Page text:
By: Ville Iso-Ahola
On Thursday evening, The Kennedy Center and Hip-Hop Theatre Festival audiences watched an emotionally-charged performance of the Griot Girl Ensemble’s “Louder Than a Whisper” musical play. This play featured soulful singing, rap performances, poetry, and stage acting. The attendees embraced it wholeheartedly.
The play began with a DJ set by DJ Miss HER, who spun hip-hop tunes as attendees and a local dance troupe warmed up the crowd. After the 30-minute DJ set, the six young ladies of Griot Girl Ensemble delivered an hour-long performance of “Louder Than a Whisper”. The play captivated everyone in attendance.
Moreover, the evening was delightful. DJ HER’s set induced plenty of body-moving and head-bobbing. “Louder Than a Whisper” was a mix of acting scenes and musical numbers, which delivered a very powerful message and sentiment reflective of the struggle and strife so many young African-American girls face daily.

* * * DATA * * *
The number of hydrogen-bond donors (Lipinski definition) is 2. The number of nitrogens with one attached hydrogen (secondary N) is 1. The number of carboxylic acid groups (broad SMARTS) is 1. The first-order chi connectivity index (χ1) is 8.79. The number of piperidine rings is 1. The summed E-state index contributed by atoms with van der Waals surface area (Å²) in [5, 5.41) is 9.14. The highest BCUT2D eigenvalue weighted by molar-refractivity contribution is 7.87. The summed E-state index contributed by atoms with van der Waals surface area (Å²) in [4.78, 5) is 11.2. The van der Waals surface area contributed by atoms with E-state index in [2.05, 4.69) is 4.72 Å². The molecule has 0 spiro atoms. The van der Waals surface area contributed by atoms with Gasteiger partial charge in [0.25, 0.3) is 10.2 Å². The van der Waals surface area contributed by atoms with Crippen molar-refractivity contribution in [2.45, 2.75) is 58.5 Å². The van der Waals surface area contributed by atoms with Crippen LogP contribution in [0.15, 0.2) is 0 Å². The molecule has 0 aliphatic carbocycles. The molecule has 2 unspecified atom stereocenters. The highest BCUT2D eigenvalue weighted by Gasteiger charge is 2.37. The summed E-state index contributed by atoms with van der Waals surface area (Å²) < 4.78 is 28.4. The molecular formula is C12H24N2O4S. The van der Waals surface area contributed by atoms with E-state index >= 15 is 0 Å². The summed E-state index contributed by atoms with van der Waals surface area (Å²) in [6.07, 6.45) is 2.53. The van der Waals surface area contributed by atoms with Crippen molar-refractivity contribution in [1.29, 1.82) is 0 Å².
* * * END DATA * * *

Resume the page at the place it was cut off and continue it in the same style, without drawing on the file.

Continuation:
They expressed frustration towards a society that tends to forget and overlook the plight of young African-American girls who are extremely susceptible to sexism, racism, and inequality.
However, while “Louder Than a Whisper” began with expressions of anger and frustration, Griot Girl Ensemble treated the audience to music and singing. The music reinforced the play’s overall theme and seemed to provide a sense of harmony and healing through music. Indeed, some parts of the play were sad.
For example, the ensemble beautifully sang Marvin Gaye’s “Inner City Blues.” They discussed being preyed upon and mistreated by men who call them bad names. The play goes back and forth between acting and musical scenes, which provided a wonderful balance.
Furthermore, “Louder Than a Whisper” drew much applause during and after the show. The music segments were the strength of the play.
“Louder Than a Whisper” is just one of many performances during the ongoing Hip Hop Theatre Festival at the Kennedy Center. For more information, visit The Kennedy Center’s website.